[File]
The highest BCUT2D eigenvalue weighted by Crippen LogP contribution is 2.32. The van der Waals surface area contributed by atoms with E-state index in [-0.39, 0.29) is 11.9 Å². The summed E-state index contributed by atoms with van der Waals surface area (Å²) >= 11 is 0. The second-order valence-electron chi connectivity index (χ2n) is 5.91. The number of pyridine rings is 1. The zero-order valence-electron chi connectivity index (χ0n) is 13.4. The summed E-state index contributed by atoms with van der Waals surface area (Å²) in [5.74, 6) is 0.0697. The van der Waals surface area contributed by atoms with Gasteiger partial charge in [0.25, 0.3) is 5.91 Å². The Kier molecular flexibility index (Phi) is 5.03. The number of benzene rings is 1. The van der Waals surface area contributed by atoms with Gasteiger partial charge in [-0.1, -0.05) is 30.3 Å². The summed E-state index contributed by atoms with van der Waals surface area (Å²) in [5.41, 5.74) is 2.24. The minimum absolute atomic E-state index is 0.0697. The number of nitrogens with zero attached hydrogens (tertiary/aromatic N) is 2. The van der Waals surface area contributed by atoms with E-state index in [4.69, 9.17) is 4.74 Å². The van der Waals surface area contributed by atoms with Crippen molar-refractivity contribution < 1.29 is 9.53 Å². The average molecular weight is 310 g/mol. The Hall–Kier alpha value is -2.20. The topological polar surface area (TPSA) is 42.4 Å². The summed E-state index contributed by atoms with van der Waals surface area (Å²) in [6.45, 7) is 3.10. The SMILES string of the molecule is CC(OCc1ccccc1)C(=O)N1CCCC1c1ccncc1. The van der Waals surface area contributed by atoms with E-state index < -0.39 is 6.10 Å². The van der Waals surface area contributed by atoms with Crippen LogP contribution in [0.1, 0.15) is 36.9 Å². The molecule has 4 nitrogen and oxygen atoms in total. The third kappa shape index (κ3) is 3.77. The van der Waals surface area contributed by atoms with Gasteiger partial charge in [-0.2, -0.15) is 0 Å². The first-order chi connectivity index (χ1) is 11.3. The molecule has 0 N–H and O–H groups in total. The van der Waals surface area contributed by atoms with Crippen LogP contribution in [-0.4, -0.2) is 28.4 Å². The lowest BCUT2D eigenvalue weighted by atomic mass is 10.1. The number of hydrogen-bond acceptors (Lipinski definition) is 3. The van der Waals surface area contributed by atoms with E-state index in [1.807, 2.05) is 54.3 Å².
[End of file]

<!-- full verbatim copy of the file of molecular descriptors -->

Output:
The highest BCUT2D eigenvalue weighted by Crippen LogP contribution is 2.32. The van der Waals surface area contributed by atoms with E-state index in [-0.39, 0.29) is 11.9 Å². The summed E-state index contributed by atoms with van der Waals surface area (Å²) >= 11 is 0. The second-order valence-electron chi connectivity index (χ2n) is 5.91. The number of pyridine rings is 1. The zero-order valence-electron chi connectivity index (χ0n) is 13.4. The summed E-state index contributed by atoms with van der Waals surface area (Å²) in [5.74, 6) is 0.0697. The van der Waals surface area contributed by atoms with Gasteiger partial charge in [0.25, 0.3) is 5.91 Å². The Kier molecular flexibility index (Phi) is 5.03. The number of benzene rings is 1. The van der Waals surface area contributed by atoms with Gasteiger partial charge in [-0.1, -0.05) is 30.3 Å². The summed E-state index contributed by atoms with van der Waals surface area (Å²) in [5.41, 5.74) is 2.24. The minimum absolute atomic E-state index is 0.0697. The number of nitrogens with zero attached hydrogens (tertiary/aromatic N) is 2. The van der Waals surface area contributed by atoms with E-state index in [4.69, 9.17) is 4.74 Å². The van der Waals surface area contributed by atoms with Crippen molar-refractivity contribution < 1.29 is 9.53 Å². The average molecular weight is 310 g/mol. The Hall–Kier alpha value is -2.20. The topological polar surface area (TPSA) is 42.4 Å². The summed E-state index contributed by atoms with van der Waals surface area (Å²) in [6.45, 7) is 3.10. The SMILES string of the molecule is CC(OCc1ccccc1)C(=O)N1CCCC1c1ccncc1. The van der Waals surface area contributed by atoms with E-state index < -0.39 is 6.10 Å². The van der Waals surface area contributed by atoms with Crippen LogP contribution in [0.1, 0.15) is 36.9 Å². The molecule has 4 nitrogen and oxygen atoms in total. The third kappa shape index (κ3) is 3.77. The van der Waals surface area contributed by atoms with Gasteiger partial charge in [-0.2, -0.15) is 0 Å². The first-order chi connectivity index (χ1) is 11.3. The molecule has 0 N–H and O–H groups in total. The van der Waals surface area contributed by atoms with Crippen LogP contribution in [-0.4, -0.2) is 28.4 Å². The lowest BCUT2D eigenvalue weighted by atomic mass is 10.1. The number of hydrogen-bond acceptors (Lipinski definition) is 3. The van der Waals surface area contributed by atoms with E-state index in [1.807, 2.05) is 54.3 Å².